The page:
Penguin Teen, 2019
There’s a line on page 87 of this book that Josie, the romantic lead, voices: “I’ve had boyfriends who were nothing but irony and sarcasm, and it grated after a while.” For me, this sentence sums up this book.
Josie and sidekick Delia are intensely self-absorbed high school seniors. One is plagued by too much choice, too much that comes easily to her. The other is plagued by loss and lack. Their joy is making public access TV together while dressed as smart-talking vampires. If you like your realism lashed with snark, this book is a great pick. It would make a strong screenplay, and I suspect a movie is what the author is after.
The novel warms up considerably in the last few pages, once the core story is resolved. There are multiple passages of Delia reflecting on her resilience, alongside numerous authorial sentiments about the importance of friendship and secure love. In many ways, these chapters form a coda to the larger plot; they are very different in pace and tone. Readers may notice, in fact, that the last third of the book feels incongruous and uncomfortably pasted together. Although Josie dominates the main plot, these last few chapters underline that the book is really about Delia. At this point the alternating-narrators structure collapses as a device and reveals a failed writing experiment.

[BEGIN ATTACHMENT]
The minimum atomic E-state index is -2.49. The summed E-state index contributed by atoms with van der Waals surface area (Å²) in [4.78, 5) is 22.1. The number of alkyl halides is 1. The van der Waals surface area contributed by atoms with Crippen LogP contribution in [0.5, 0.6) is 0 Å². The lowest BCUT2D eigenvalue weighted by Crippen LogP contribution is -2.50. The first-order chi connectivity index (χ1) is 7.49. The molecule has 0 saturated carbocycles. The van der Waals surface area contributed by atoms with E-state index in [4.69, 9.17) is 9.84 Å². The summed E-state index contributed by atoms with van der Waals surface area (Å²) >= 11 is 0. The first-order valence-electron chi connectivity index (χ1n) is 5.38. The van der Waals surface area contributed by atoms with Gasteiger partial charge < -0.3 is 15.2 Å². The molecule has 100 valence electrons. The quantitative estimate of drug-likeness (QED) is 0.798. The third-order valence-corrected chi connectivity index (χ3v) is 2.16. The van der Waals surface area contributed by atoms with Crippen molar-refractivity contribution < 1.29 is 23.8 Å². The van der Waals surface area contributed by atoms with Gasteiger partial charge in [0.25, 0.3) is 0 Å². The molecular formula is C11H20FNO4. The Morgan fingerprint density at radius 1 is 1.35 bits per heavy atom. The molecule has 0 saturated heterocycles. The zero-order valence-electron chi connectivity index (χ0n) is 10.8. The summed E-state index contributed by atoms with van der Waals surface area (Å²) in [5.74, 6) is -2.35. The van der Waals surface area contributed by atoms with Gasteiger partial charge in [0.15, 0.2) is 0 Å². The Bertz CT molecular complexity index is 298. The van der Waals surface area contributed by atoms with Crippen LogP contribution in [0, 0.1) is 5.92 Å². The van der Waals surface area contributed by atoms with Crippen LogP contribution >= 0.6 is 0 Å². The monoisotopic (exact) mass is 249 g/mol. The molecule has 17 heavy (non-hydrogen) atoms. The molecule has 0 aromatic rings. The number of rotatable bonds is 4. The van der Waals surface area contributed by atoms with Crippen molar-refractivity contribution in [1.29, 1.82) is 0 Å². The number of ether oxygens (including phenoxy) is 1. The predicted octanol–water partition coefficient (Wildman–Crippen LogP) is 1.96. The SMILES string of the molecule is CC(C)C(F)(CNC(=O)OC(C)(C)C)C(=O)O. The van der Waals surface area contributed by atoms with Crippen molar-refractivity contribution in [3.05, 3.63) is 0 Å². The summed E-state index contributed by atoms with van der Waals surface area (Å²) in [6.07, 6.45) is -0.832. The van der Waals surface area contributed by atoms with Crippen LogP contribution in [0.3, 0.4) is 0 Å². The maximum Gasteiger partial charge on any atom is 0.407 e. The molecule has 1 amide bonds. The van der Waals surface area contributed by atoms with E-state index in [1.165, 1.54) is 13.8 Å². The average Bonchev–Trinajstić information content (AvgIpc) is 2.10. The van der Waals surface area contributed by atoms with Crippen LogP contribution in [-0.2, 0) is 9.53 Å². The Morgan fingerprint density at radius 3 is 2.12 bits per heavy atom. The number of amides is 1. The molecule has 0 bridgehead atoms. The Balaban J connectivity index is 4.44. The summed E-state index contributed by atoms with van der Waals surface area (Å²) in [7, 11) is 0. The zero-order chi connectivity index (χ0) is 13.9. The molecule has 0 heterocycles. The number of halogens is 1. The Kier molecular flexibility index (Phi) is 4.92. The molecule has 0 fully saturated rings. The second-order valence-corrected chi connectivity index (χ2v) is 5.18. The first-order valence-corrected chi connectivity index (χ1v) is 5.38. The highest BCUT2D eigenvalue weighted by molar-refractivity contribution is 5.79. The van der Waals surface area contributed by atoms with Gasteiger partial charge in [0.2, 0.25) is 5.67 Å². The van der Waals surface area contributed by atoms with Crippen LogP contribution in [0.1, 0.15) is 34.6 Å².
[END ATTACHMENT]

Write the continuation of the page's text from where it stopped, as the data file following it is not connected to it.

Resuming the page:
Written as a tribute to the average teen, this novel will feel relatable and identifiable for many readers. Expect them to question why Delia and Josie sound interchangeable, though, and to feel manipulated by the unknitting of the narrative structure at the book’s conclusion.
This review was originally published on LibraryThing on April 28, 2019.